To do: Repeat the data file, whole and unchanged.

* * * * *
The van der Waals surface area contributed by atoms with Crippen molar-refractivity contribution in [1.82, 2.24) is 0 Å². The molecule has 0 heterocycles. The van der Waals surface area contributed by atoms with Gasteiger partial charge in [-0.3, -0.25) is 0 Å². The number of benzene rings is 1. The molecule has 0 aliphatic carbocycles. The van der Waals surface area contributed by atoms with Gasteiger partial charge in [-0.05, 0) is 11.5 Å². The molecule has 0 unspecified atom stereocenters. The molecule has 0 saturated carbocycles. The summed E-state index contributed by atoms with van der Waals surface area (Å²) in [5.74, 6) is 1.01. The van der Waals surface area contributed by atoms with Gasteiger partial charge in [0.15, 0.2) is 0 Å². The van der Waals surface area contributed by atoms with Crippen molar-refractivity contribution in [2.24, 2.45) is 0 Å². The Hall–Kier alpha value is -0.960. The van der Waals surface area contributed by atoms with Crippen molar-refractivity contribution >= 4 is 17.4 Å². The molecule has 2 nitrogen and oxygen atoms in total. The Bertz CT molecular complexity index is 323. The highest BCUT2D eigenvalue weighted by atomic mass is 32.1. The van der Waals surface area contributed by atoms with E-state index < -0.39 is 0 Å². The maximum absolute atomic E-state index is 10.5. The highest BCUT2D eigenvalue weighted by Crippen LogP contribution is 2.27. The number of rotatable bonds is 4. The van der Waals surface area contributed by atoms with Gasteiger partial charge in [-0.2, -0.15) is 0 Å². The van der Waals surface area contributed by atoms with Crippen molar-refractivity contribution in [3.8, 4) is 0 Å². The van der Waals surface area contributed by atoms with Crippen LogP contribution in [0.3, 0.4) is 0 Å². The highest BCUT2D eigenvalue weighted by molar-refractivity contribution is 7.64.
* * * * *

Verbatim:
The van der Waals surface area contributed by atoms with Crippen molar-refractivity contribution in [1.82, 2.24) is 0 Å². The molecule has 0 heterocycles. The van der Waals surface area contributed by atoms with Gasteiger partial charge in [-0.3, -0.25) is 0 Å². The number of benzene rings is 1. The molecule has 0 aliphatic carbocycles. The van der Waals surface area contributed by atoms with Gasteiger partial charge in [-0.05, 0) is 11.5 Å². The molecule has 0 unspecified atom stereocenters. The molecule has 0 saturated carbocycles. The summed E-state index contributed by atoms with van der Waals surface area (Å²) in [5.74, 6) is 1.01. The van der Waals surface area contributed by atoms with Gasteiger partial charge in [0.15, 0.2) is 0 Å². The van der Waals surface area contributed by atoms with Crippen molar-refractivity contribution in [2.24, 2.45) is 0 Å². The Hall–Kier alpha value is -0.960. The van der Waals surface area contributed by atoms with Crippen molar-refractivity contribution >= 4 is 17.4 Å². The molecule has 2 nitrogen and oxygen atoms in total. The Bertz CT molecular complexity index is 323. The highest BCUT2D eigenvalue weighted by atomic mass is 32.1. The van der Waals surface area contributed by atoms with E-state index < -0.39 is 0 Å². The maximum absolute atomic E-state index is 10.5. The highest BCUT2D eigenvalue weighted by Crippen LogP contribution is 2.27. The number of rotatable bonds is 4. The van der Waals surface area contributed by atoms with Gasteiger partial charge in [-0.2, -0.15) is 0 Å². The van der Waals surface area contributed by atoms with Crippen molar-refractivity contribution in [3.8, 4) is 0 Å². The van der Waals surface area contributed by atoms with Crippen LogP contribution in [0.3, 0.4) is 0 Å². The highest BCUT2D eigenvalue weighted by molar-refractivity contribution is 7.64.